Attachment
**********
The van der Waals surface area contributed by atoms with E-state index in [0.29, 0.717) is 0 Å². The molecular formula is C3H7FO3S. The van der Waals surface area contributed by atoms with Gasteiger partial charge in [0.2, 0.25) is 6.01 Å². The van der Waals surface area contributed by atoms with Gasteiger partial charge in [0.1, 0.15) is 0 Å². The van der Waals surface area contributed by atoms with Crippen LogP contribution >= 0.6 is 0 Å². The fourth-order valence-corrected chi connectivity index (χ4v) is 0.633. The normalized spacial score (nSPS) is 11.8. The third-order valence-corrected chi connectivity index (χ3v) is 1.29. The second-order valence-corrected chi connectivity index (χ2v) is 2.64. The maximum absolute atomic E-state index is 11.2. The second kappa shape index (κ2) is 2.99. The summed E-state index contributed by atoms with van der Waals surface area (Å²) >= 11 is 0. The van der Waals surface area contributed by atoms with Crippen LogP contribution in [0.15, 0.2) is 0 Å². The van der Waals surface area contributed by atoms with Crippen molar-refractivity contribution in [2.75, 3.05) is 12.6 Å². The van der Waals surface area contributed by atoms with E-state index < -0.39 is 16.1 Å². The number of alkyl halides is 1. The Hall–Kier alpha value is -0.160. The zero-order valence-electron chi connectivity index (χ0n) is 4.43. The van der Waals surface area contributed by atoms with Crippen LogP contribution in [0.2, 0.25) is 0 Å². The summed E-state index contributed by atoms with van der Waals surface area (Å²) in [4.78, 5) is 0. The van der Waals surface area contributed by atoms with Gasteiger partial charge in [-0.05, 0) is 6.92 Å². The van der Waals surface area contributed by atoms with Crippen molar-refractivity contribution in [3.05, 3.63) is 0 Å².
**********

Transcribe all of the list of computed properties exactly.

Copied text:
The van der Waals surface area contributed by atoms with E-state index in [0.29, 0.717) is 0 Å². The molecular formula is C3H7FO3S. The van der Waals surface area contributed by atoms with Gasteiger partial charge in [0.2, 0.25) is 6.01 Å². The van der Waals surface area contributed by atoms with Gasteiger partial charge in [0.1, 0.15) is 0 Å². The van der Waals surface area contributed by atoms with Crippen LogP contribution >= 0.6 is 0 Å². The fourth-order valence-corrected chi connectivity index (χ4v) is 0.633. The normalized spacial score (nSPS) is 11.8. The third-order valence-corrected chi connectivity index (χ3v) is 1.29. The second-order valence-corrected chi connectivity index (χ2v) is 2.64. The maximum absolute atomic E-state index is 11.2. The second kappa shape index (κ2) is 2.99. The summed E-state index contributed by atoms with van der Waals surface area (Å²) >= 11 is 0. The van der Waals surface area contributed by atoms with Crippen LogP contribution in [0.15, 0.2) is 0 Å². The van der Waals surface area contributed by atoms with Crippen molar-refractivity contribution in [2.75, 3.05) is 12.6 Å². The van der Waals surface area contributed by atoms with E-state index < -0.39 is 16.1 Å². The number of alkyl halides is 1. The Hall–Kier alpha value is -0.160. The zero-order valence-electron chi connectivity index (χ0n) is 4.43. The van der Waals surface area contributed by atoms with Crippen LogP contribution in [0.2, 0.25) is 0 Å². The summed E-state index contributed by atoms with van der Waals surface area (Å²) in [4.78, 5) is 0. The van der Waals surface area contributed by atoms with Gasteiger partial charge in [-0.05, 0) is 6.92 Å². The van der Waals surface area contributed by atoms with Crippen molar-refractivity contribution in [3.05, 3.63) is 0 Å².